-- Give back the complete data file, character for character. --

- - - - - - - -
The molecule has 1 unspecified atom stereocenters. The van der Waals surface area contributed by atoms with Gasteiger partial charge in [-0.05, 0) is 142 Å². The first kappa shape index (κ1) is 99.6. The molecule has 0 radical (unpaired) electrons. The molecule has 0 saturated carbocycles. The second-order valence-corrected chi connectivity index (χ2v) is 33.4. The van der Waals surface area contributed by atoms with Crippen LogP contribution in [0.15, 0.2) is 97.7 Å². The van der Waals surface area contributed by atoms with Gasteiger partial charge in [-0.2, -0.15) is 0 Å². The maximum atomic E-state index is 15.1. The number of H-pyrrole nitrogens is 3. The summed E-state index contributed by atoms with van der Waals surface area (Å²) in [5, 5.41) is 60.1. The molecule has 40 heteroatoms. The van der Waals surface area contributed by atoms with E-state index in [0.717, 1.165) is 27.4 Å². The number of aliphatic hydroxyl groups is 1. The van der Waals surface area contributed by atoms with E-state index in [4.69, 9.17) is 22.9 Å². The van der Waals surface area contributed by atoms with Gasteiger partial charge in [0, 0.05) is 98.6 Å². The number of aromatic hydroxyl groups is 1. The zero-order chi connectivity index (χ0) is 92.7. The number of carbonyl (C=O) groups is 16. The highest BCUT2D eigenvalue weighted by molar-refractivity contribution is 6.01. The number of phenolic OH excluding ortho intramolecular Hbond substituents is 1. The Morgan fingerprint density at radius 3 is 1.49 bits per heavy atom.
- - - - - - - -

The molecule has 1 unspecified atom stereocenters. The van der Waals surface area contributed by atoms with Gasteiger partial charge in [-0.05, 0) is 142 Å². The first kappa shape index (κ1) is 99.6. The molecule has 0 radical (unpaired) electrons. The molecule has 0 saturated carbocycles. The second-order valence-corrected chi connectivity index (χ2v) is 33.4. The van der Waals surface area contributed by atoms with Crippen LogP contribution in [0.15, 0.2) is 97.7 Å². The van der Waals surface area contributed by atoms with Gasteiger partial charge in [-0.2, -0.15) is 0 Å². The maximum atomic E-state index is 15.1. The number of H-pyrrole nitrogens is 3. The summed E-state index contributed by atoms with van der Waals surface area (Å²) in [5, 5.41) is 60.1. The molecule has 40 heteroatoms. The van der Waals surface area contributed by atoms with E-state index in [0.717, 1.165) is 27.4 Å². The number of aliphatic hydroxyl groups is 1. The van der Waals surface area contributed by atoms with E-state index in [4.69, 9.17) is 22.9 Å². The van der Waals surface area contributed by atoms with Gasteiger partial charge in [0, 0.05) is 98.6 Å². The number of aromatic hydroxyl groups is 1. The zero-order chi connectivity index (χ0) is 92.7. The number of carbonyl (C=O) groups is 16. The highest BCUT2D eigenvalue weighted by molar-refractivity contribution is 6.01. The number of phenolic OH excluding ortho intramolecular Hbond substituents is 1. The Morgan fingerprint density at radius 3 is 1.49 bits per heavy atom.